• Even though I specified my correct timezone during the installer, the time still defaulted to UTC after installation (and yes, while connected to the internet.) So, I followed these instructions thinking this is a recent bug and that fixed the issue…until the next boot and now the system thinks that “my local time” == actual UTC and that “UTC” == my local timezone UTC offset. Yeah…help?:neutral_face:

    • qt4 wasn’t installed by default with xfce (via the minimal iso.) That means apps like vlc will not load until qt4 is installed.

    Reasonable considering neither xfce nor vlc require qt4, vlc has it as an optional dependency for its gui, this means you do need to install it yourself.

    • my conky config finally worked by installing “conky-lua-nv” from the AUR. Terminal said things about cairo errors, but the “regular” conky version in repo “extra” has a cairo dependency…so I have no idea. The temp sensors can be had by also installing “lm_sensors” in the regular repo.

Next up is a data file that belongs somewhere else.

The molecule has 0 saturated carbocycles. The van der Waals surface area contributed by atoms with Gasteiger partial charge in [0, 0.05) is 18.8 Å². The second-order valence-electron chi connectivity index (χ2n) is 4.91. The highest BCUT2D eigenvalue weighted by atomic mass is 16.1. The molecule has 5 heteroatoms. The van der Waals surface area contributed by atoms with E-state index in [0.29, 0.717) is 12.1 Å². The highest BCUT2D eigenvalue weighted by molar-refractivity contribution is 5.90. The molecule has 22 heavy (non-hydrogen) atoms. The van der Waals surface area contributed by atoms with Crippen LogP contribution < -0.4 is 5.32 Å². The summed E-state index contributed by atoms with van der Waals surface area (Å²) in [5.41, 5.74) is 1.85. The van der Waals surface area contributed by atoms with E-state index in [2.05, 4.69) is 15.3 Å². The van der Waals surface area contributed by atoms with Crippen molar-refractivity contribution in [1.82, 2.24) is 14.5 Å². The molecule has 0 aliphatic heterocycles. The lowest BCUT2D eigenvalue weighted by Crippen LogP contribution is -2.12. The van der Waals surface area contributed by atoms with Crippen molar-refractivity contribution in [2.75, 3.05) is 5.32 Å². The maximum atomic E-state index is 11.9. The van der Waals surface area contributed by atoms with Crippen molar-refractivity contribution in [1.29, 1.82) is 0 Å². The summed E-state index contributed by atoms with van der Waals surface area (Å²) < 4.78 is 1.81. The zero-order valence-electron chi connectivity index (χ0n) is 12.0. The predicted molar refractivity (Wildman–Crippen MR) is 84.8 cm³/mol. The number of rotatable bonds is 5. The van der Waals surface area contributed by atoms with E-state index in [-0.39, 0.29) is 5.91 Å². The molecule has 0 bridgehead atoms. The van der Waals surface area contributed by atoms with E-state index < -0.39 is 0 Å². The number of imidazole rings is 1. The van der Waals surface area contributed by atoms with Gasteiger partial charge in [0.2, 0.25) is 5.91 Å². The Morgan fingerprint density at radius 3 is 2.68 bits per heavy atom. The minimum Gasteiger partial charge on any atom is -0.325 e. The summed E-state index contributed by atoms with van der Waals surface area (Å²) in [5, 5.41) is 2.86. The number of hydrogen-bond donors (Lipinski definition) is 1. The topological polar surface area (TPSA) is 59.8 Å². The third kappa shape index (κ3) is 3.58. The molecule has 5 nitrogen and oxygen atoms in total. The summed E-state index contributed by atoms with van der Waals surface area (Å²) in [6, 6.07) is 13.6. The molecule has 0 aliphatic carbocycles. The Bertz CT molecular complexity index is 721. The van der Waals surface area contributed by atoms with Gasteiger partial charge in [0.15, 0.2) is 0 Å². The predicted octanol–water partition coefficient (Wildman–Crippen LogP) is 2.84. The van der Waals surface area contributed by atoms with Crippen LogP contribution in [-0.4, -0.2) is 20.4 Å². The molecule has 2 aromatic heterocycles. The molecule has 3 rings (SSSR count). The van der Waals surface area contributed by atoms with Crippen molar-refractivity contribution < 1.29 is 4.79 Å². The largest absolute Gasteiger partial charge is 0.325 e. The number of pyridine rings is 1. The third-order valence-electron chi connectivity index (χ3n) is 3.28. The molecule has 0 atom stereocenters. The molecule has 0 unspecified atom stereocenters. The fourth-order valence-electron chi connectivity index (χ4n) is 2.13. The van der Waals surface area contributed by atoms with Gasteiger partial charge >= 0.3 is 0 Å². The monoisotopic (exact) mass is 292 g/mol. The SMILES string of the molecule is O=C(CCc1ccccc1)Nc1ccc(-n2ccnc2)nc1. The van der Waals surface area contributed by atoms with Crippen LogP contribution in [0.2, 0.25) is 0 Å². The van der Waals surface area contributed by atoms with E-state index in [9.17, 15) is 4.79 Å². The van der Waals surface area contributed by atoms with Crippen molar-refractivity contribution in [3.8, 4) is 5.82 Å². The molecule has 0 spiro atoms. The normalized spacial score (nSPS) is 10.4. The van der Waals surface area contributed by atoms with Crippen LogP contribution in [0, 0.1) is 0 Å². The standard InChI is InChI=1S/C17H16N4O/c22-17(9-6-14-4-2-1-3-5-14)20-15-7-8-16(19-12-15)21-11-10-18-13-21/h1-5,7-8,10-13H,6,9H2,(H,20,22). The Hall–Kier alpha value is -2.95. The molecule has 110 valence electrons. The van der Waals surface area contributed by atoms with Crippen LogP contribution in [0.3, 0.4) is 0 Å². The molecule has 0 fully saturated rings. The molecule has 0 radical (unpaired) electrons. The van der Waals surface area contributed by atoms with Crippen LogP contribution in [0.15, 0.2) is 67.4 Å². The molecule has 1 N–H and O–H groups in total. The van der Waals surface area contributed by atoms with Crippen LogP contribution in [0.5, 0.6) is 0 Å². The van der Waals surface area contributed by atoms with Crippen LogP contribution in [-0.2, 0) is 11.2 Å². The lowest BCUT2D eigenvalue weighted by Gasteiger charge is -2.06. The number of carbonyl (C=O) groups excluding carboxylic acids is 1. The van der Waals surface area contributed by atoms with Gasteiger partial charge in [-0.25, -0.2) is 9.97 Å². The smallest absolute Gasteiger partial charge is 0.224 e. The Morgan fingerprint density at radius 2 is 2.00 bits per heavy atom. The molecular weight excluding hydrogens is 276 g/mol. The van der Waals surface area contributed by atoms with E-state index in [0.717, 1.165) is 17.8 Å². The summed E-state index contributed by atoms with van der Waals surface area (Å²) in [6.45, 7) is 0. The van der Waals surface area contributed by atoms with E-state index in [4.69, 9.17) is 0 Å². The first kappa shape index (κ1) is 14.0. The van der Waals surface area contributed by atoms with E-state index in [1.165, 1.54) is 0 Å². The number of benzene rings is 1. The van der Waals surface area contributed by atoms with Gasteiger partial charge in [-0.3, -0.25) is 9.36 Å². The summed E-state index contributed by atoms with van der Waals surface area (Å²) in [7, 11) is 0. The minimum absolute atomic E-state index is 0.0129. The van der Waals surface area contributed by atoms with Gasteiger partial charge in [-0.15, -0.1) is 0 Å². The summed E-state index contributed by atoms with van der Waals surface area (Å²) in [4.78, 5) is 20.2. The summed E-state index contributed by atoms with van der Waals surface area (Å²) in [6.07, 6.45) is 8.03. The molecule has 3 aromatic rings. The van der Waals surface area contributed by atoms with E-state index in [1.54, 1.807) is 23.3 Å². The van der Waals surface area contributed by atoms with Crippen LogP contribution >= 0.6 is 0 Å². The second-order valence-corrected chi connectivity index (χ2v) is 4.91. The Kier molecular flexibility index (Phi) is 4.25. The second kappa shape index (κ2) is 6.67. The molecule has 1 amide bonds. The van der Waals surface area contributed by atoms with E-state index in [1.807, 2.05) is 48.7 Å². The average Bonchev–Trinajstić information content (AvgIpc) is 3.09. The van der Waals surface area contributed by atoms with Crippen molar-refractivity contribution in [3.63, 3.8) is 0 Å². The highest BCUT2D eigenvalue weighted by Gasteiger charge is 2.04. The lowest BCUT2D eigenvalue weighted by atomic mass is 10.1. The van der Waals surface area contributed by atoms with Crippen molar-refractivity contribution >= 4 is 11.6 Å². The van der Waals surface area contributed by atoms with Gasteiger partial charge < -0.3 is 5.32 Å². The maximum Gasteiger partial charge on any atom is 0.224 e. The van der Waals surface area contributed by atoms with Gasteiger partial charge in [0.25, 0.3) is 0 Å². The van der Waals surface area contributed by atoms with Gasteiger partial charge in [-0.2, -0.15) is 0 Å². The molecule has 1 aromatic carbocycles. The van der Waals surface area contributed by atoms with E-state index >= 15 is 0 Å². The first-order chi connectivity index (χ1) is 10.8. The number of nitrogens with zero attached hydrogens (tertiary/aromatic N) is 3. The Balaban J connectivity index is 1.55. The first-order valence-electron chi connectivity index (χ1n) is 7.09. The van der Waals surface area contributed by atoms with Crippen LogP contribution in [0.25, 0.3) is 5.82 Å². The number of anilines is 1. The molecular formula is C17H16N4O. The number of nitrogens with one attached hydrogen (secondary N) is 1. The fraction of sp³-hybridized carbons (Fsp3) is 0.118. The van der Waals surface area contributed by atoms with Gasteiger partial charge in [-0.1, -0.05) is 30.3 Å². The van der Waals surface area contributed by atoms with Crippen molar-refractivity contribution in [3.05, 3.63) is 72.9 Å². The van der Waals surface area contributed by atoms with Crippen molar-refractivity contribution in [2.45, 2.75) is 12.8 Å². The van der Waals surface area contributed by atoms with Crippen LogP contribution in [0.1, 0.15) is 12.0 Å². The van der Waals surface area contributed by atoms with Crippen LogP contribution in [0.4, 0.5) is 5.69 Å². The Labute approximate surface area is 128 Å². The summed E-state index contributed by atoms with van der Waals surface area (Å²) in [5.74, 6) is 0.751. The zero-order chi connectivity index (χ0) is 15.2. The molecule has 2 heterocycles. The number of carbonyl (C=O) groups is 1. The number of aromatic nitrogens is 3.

I don’t use conky, but my ultra quick test Extra/conky “works for me”, maybe your config has features not supported by default, but I’m guessing here.

    • Since there’s no such thing as /var/log/syslog in Arch, what’s the next best thing to conglomerate and then tail off of to get a quick “system status view” in my conky config?

    Try something like this, ‘10’ is the number of lines printed

    ${exec journalctl -n 10}
    
    • Even though I specified my correct timezone during the installer, the time still defaulted to UTC after installation (and yes, while connected to the internet.) So, I followed these instructions thinking this is a recent bug and that fixed the issue…until the next boot and now the system thinks that “my local time” == actual UTC and that “UTC” == my local timezone UTC offset. Yeah…help?:neutral_face: